Babies learn to see over a period of time, much like they learn to walk and talk. They are not born with all the visual abilities they need in life. The ability to focus their eyes, move them accurately, and use them together as a team must be learned. Also, they need to learn how to use the visual information the eyes send to their brain in order to understand the world around them and interact with it appropriately.
From birth, babies begin exploring the wonders in the world with their eyes. Even before they learn to reach and grab with their hands or crawl and sit-up, their eyes are providing information and stimulation important for their development.
Steps in Infant Vision Development
At birth, babies can't see as well as older children or adults. Their eyes and visual system aren't fully developed. But significant improvement occurs during the first few months of life.
The following are some milestones to watch for in vision and child development. It is important to remember that not every child is the same and some may reach certain milestones at different ages.
Birth to four months
* At birth, babies' vision is abuzz with all kinds of visual stimulation. While they may look intently at a highly contrasted target, babies have not yet developed the ability to easily tell the difference between two targets or move their eyes between the two images. Their primary focus is on objects 8 to 10 inches from their face or the distance to parent's face. Perfect for gazing into each other's eyes whilst feeding.
* During the first months of life, the eyes start working together and vision rapidly improves. Eye-hand coordination begins to develop as the infant starts tracking moving objects with his or her eyes and reaching for them. By eight weeks, babies begin to more easily focus their eyes on the faces of a parent or other person near them. 6-8 weeks is a great age to start attending Spark Sensory sessions as this is when your babies vision really starts to take off.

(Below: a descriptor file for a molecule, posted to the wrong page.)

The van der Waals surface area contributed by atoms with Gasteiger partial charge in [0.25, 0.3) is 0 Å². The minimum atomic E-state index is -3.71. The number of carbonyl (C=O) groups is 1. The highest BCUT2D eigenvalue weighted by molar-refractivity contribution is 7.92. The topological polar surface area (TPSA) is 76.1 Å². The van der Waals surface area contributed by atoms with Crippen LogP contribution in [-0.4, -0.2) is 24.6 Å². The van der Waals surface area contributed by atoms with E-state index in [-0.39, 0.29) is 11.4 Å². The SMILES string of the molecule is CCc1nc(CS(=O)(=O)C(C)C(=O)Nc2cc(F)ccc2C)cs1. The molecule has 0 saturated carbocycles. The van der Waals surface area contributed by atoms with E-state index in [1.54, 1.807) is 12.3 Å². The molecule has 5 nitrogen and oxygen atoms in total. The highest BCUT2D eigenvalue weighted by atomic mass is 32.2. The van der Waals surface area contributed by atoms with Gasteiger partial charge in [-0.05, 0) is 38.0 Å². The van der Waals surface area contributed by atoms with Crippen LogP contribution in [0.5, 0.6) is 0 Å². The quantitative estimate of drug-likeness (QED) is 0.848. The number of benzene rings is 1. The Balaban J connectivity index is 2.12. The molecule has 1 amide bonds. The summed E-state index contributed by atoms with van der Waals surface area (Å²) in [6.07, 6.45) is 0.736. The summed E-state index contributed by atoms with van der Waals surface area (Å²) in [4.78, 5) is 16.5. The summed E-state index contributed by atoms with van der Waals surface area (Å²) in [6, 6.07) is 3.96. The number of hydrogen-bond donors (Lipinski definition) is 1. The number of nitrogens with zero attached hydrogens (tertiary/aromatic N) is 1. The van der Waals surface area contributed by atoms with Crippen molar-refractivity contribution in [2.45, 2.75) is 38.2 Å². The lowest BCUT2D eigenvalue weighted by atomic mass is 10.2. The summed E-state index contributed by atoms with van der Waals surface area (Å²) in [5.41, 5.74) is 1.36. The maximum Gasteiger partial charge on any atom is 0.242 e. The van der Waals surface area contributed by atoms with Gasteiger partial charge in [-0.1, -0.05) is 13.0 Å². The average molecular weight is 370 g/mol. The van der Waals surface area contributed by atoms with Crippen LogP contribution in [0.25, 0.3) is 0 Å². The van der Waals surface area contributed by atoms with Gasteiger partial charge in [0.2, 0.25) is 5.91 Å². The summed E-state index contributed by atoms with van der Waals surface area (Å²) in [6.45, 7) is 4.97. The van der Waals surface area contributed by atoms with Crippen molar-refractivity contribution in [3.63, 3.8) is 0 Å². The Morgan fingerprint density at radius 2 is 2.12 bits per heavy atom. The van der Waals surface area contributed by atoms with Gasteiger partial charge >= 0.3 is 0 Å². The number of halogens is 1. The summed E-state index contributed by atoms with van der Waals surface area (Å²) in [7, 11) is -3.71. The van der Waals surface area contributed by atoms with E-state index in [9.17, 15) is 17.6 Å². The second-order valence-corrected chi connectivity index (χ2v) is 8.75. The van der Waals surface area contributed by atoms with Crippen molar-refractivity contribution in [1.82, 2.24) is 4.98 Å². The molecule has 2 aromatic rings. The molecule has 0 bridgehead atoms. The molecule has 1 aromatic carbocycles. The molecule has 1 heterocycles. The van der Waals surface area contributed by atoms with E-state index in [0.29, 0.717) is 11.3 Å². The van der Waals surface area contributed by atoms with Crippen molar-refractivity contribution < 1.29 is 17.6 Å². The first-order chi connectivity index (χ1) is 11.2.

* For the first two months of life, an infant's eyes are not well coordinated and may appear to wander or to be crossed. This is usually normal. Eye tracking games and simple peekaboo rhymes are perfect for helping develop the tiny eye muscles and fire the neurons in the brain, transmitting all those newly acquired sight nerves across neural pathways.
* Babies should begin to follow moving objects with their eyes and reach for things at around three months of age.
Five to eight months
* During these months, control of eye movements and eye-body coordination skills continue to improve.
* Depth perception, which is the ability to judge if objects are nearer or farther away than other objects, is not present at birth. It is not until around the fifth month that the eyes are capable of working together to form a three-dimensional view of the world and begin to see in depth.
* Although an infant's color vision is not as sensitive as an adult's, it is generally believed that babies have good color vision by five months of age.
* Most babies start crawling at about 8 months old, which helps further develop eye-hand-foot-body coordination.
Nine to twelve months
* At around 9 months of age, babies begin to pull themselves up to a standing position. By 10 months of age, a baby should be able to grasp objects with thumb and forefinger.
* By twelve months of age, most babies will be crawling and trying to walk. Parents should encourage crawling rather than early walking to help the child develop better eye-hand coordination.
* Babies can now judge distances fairly well and throw things with precision.
One to two years old
* By two years of age, a child's eye-hand coordination and depth perception should be well developed.
* Children this age are highly interested in exploring their environment and in looking and listening. They recognize familiar objects and pictures in books and can scribble with crayon or pencil.
Our Spark Sensory 'Little Sparks' and 'Sparks on the Move' classes help support the development of our children’s sight in a number of ways. We carefully select contrasting colourful sensory equipment and use this in songs and movement games to stimulate your babies sense of sight. We always sit in a close circle, allowing your babies to recognise other babies and focus on their activities and movements in an inclusive sensory environment.
Our sensory light play inside the dome is hugely stimulating and engaging. For younger babies it helps them to focus, track images and recognise pattern and shape. For our older babies it encourages investigative play, understanding of cause and effect and promotes a huge sense of awe and wonder.
Studies show that children; especially babies, prefer the human face to all other patterns and images, so we promote activities which encourage you and your child to bond by letting them study your facial expressions, encouraging that closeness, this could be peekaboo games or massage and relaxation time.
So much visual stimulation... in just an hour! There's no wonder people are talking about the 'Spark effect', also known as a great big snooze after a session. That's your babies way of processing and organising all the visual stimulation they've just experienced, think of it as a sensory pit stop! Happy Days 😀